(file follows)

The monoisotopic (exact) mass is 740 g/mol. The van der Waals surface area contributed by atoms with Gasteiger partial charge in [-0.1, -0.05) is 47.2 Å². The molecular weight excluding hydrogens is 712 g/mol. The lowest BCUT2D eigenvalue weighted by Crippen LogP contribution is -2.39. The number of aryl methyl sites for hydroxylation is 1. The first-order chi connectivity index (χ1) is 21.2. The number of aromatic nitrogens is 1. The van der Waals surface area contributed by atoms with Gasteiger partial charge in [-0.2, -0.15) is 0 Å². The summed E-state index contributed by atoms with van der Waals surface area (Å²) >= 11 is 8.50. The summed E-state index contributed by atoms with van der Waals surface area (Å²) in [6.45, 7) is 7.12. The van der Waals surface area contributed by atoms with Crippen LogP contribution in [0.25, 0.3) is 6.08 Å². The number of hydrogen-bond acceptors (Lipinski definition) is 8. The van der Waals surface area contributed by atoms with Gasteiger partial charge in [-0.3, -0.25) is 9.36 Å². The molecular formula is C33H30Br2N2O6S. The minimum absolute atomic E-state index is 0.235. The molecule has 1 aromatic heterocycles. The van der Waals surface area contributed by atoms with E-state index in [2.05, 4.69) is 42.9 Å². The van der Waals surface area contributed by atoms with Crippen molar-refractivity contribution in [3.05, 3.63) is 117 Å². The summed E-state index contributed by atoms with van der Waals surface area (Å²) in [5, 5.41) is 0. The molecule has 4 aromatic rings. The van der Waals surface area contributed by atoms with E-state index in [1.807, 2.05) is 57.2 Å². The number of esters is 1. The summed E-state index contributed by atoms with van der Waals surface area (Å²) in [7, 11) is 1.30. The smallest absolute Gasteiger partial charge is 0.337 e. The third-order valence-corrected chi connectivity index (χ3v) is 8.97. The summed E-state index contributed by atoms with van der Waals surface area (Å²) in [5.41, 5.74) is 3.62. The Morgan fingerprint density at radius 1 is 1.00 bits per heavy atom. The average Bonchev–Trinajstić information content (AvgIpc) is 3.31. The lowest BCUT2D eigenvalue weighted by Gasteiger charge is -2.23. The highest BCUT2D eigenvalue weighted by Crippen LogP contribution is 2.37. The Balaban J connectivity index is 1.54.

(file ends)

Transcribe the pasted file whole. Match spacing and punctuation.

The monoisotopic (exact) mass is 740 g/mol. The van der Waals surface area contributed by atoms with Gasteiger partial charge in [-0.1, -0.05) is 47.2 Å². The molecular weight excluding hydrogens is 712 g/mol. The lowest BCUT2D eigenvalue weighted by Crippen LogP contribution is -2.39. The number of aryl methyl sites for hydroxylation is 1. The first-order chi connectivity index (χ1) is 21.2. The number of aromatic nitrogens is 1. The van der Waals surface area contributed by atoms with Gasteiger partial charge in [-0.2, -0.15) is 0 Å². The summed E-state index contributed by atoms with van der Waals surface area (Å²) >= 11 is 8.50. The summed E-state index contributed by atoms with van der Waals surface area (Å²) in [6.45, 7) is 7.12. The van der Waals surface area contributed by atoms with Crippen LogP contribution in [0.25, 0.3) is 6.08 Å². The number of hydrogen-bond acceptors (Lipinski definition) is 8. The van der Waals surface area contributed by atoms with Gasteiger partial charge in [-0.3, -0.25) is 9.36 Å². The molecular formula is C33H30Br2N2O6S. The minimum absolute atomic E-state index is 0.235. The molecule has 1 aromatic heterocycles. The van der Waals surface area contributed by atoms with E-state index in [2.05, 4.69) is 42.9 Å². The van der Waals surface area contributed by atoms with Crippen molar-refractivity contribution in [3.05, 3.63) is 117 Å². The summed E-state index contributed by atoms with van der Waals surface area (Å²) in [5, 5.41) is 0. The molecule has 4 aromatic rings. The van der Waals surface area contributed by atoms with E-state index in [1.807, 2.05) is 57.2 Å². The number of esters is 1. The summed E-state index contributed by atoms with van der Waals surface area (Å²) in [7, 11) is 1.30. The smallest absolute Gasteiger partial charge is 0.337 e. The third-order valence-corrected chi connectivity index (χ3v) is 8.97. The summed E-state index contributed by atoms with van der Waals surface area (Å²) in [5.41, 5.74) is 3.62. The Morgan fingerprint density at radius 1 is 1.00 bits per heavy atom. The average Bonchev–Trinajstić information content (AvgIpc) is 3.31. The lowest BCUT2D eigenvalue weighted by Gasteiger charge is -2.23. The highest BCUT2D eigenvalue weighted by Crippen LogP contribution is 2.37. The Balaban J connectivity index is 1.54.